To do so, we need to change our perspective of what can be done. In our Embassy, for instance, we are happy to go beyond information provision to business facilitation, within the limits of our capacity. In that sense, we are ready not only to canvass Korean businesses regarding opportunities for trade, investment and joint venture partnerships in India, but also to canvass in India to try and find suitable partners for our Korean friends.

Similarly in the sphere of people to people ties and culture, we are not only happy to clear as many impediments to better contact—for instance, both Governments agreed last October to triple flight services between us, concluding some 12 years of stalemated negotiations—so that our cultural similarities can be rediscovered, and the vibrancy of our traditions can be celebrated afresh.

In other words, I strongly believe that the sky is the limit in terms of bringing our two countries closer together, and my colleagues and I are focused on doing the best we can to make this happen. We hope that in this endeavor, our Korean friends will work with us shoulder to shoulder.

5. Recently, India's economic growth has drawn a lot of attention as the Chinese economy has slowed down. Among emerging nations, India has presented the most impressive growth rate. What are the key elements behind it?

Well, I would prefer to look at the Indian economy on its own, and not on a comparative basis. But of late, the pace of India’s economic growth has indeed been more in line with the vast potential that the country has. Building off a platform of the world’s largest youth population and a vast market, the key factors that have facilitated faster growth in recent years include a stable Government with a clear mandate, the determination of our Government not only to remove existing structural obstacles to rapid economic growth, but also to enhance the ease of doing business, because the Government recognizes the important role and contribution of foreign and Indian private sector businesses in creating jobs, developing new products and delivering growth.  In this context, the disentangling of regulatory obstacles to rapid infrastructure upgradation has also been an important element in underpinning faster growth rates.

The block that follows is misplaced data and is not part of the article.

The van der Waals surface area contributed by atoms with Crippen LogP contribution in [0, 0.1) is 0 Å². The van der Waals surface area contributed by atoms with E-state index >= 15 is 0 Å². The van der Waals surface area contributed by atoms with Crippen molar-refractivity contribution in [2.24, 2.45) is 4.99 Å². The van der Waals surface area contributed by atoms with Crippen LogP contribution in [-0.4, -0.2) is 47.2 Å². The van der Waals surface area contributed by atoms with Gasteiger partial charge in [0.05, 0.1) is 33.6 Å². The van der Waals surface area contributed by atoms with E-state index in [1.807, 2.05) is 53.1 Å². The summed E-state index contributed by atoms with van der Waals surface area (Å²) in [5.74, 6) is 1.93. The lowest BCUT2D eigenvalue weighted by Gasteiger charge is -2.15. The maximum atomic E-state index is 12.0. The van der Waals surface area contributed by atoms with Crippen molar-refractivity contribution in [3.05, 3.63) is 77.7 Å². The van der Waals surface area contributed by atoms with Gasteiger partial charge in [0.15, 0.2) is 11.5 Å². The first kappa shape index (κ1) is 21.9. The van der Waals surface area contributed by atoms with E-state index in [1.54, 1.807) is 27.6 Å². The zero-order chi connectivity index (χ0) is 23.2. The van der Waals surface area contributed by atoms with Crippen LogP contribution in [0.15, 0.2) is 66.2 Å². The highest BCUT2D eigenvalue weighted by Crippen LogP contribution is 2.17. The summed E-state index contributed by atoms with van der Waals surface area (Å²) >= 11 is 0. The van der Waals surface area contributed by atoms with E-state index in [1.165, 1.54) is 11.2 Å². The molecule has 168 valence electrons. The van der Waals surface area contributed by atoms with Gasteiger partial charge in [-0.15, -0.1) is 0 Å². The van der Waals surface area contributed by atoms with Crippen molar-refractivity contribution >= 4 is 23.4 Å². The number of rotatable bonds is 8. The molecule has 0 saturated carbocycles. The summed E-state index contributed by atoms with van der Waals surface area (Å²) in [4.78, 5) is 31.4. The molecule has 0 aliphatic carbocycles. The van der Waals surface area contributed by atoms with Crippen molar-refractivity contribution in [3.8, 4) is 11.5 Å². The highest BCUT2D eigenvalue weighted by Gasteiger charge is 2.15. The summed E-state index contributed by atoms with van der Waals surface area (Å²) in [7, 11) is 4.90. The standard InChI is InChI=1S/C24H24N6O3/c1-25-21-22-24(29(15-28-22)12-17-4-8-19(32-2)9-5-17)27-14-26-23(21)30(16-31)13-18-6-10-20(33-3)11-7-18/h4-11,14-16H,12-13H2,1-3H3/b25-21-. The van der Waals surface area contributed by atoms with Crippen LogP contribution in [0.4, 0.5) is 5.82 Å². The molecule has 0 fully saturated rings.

Our States have also assisted strongly in this process, not only in competing to offer better conditions for Indian and foreign businesses to work from their territories, but also through the creation of sector-specific and country-specific industrial clusters, the establishment of smart cities and new business infrastructure.

Another factor in this regard has been the expansion of financial inclusion through one of the world’s largest banking expansion programmes. Through this, some 200,000 new accounts have been created each day at its peak period, creating a vast class of people with more money to spend on goods and services.

Finally, the slowdown in the price of commodities has also meant a mitigation of the significant bill we pay for importing most of our energy supplies. A favourable fiscal situation has also meant beneficial fiscal policies being practiced by our Reserve Bank as well.

6. Many observers analyze that India's economic growth has been accelerated by 'Modinomics', Prime Minister NarendraModi's economic reform. Please tell me your opinion on how Modinomics has changed the Indian economy.

To my mind, the most important aspect of the Prime Minister’s vision is his sense that the focus of the State should be on creating opportunities for employment-centric growth through facilitation of productive business, based on a transparent system of fair competition. On the other hand, his focus is equally on using the State’s resources and capacities to provide millions of our most underprivileged citizens not just the basics of sustenance, but also the means for them to have a fair chance to improve their own lives. In that sense, he sees the role of the State differently from many leaders, just as he sees the market as being more than just a platform for economic activity.

7. Do you think that India will keep the pace of rapid economic growth? If yes, what kind of efforts will the Indian government make to maintain the rapid growth?

If you look at the last twenty five years or so of India’s recent history, even in difficult local or global circumstances, the general trendline of India’s economy has been favourable. On top of this basic momentum that is latent in our economy, the determination of our current Government is a strong factor behind my personal conviction in the prospects of strong growth in India. Naturally, one cannot discount the pressure that may be created by externalities and unforeseen pressures, but I would continue to be optimistic about the trendline for the Indian economy in the next few years at least.

Our Government remains committed not only to maintaining the current growth rate, but also to realizing the ambition of boosting growth higher to the double-digit range. Towards this end, we are working to simplify tax procedures, to incentivize manufacture in India, and to upgrade roads, railways, ports and airports, and India’s many cities, all of this being, to the extent possible through employment-centric schemes. This is why our Government has rolled out nationwide campaigns to facilitate these transformations including the Make in India campaign (manufacture), Digital India campaign (IT and electronics), Start Up India (new entrepreneurship), and even the Clean India campaign, aimed at transforming public hygiene and facilities across India’s vast landmass.